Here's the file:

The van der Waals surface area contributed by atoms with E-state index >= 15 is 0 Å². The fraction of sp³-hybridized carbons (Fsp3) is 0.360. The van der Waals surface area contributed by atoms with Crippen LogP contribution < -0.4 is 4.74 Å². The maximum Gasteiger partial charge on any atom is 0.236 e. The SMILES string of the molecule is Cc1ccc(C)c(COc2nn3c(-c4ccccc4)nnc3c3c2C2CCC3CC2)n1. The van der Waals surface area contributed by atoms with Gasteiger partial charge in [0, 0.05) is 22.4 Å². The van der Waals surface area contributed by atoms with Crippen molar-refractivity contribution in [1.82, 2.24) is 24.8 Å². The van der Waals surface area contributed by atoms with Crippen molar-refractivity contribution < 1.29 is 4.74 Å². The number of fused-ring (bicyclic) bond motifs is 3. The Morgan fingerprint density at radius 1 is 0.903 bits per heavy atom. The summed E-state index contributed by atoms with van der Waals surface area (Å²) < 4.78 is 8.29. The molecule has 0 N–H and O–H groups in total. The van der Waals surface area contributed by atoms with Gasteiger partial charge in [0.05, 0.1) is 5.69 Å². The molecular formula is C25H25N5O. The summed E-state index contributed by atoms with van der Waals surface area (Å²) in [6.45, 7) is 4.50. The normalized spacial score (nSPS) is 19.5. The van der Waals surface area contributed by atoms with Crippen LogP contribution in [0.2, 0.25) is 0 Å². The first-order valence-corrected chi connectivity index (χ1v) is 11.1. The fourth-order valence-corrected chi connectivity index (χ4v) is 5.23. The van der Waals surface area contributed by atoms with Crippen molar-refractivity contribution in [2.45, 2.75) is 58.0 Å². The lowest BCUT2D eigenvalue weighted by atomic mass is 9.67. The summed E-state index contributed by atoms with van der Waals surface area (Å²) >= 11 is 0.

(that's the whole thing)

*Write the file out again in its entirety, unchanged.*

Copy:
The van der Waals surface area contributed by atoms with E-state index >= 15 is 0 Å². The fraction of sp³-hybridized carbons (Fsp3) is 0.360. The van der Waals surface area contributed by atoms with Crippen LogP contribution < -0.4 is 4.74 Å². The maximum Gasteiger partial charge on any atom is 0.236 e. The SMILES string of the molecule is Cc1ccc(C)c(COc2nn3c(-c4ccccc4)nnc3c3c2C2CCC3CC2)n1. The van der Waals surface area contributed by atoms with Gasteiger partial charge in [0, 0.05) is 22.4 Å². The van der Waals surface area contributed by atoms with Crippen molar-refractivity contribution in [1.82, 2.24) is 24.8 Å². The van der Waals surface area contributed by atoms with Crippen molar-refractivity contribution < 1.29 is 4.74 Å². The number of fused-ring (bicyclic) bond motifs is 3. The Morgan fingerprint density at radius 1 is 0.903 bits per heavy atom. The summed E-state index contributed by atoms with van der Waals surface area (Å²) < 4.78 is 8.29. The molecule has 0 N–H and O–H groups in total. The van der Waals surface area contributed by atoms with Gasteiger partial charge in [0.05, 0.1) is 5.69 Å². The molecular formula is C25H25N5O. The summed E-state index contributed by atoms with van der Waals surface area (Å²) in [6.45, 7) is 4.50. The normalized spacial score (nSPS) is 19.5. The van der Waals surface area contributed by atoms with Crippen LogP contribution in [0.2, 0.25) is 0 Å². The first-order valence-corrected chi connectivity index (χ1v) is 11.1. The fourth-order valence-corrected chi connectivity index (χ4v) is 5.23. The van der Waals surface area contributed by atoms with Crippen molar-refractivity contribution in [2.45, 2.75) is 58.0 Å². The lowest BCUT2D eigenvalue weighted by atomic mass is 9.67. The summed E-state index contributed by atoms with van der Waals surface area (Å²) >= 11 is 0.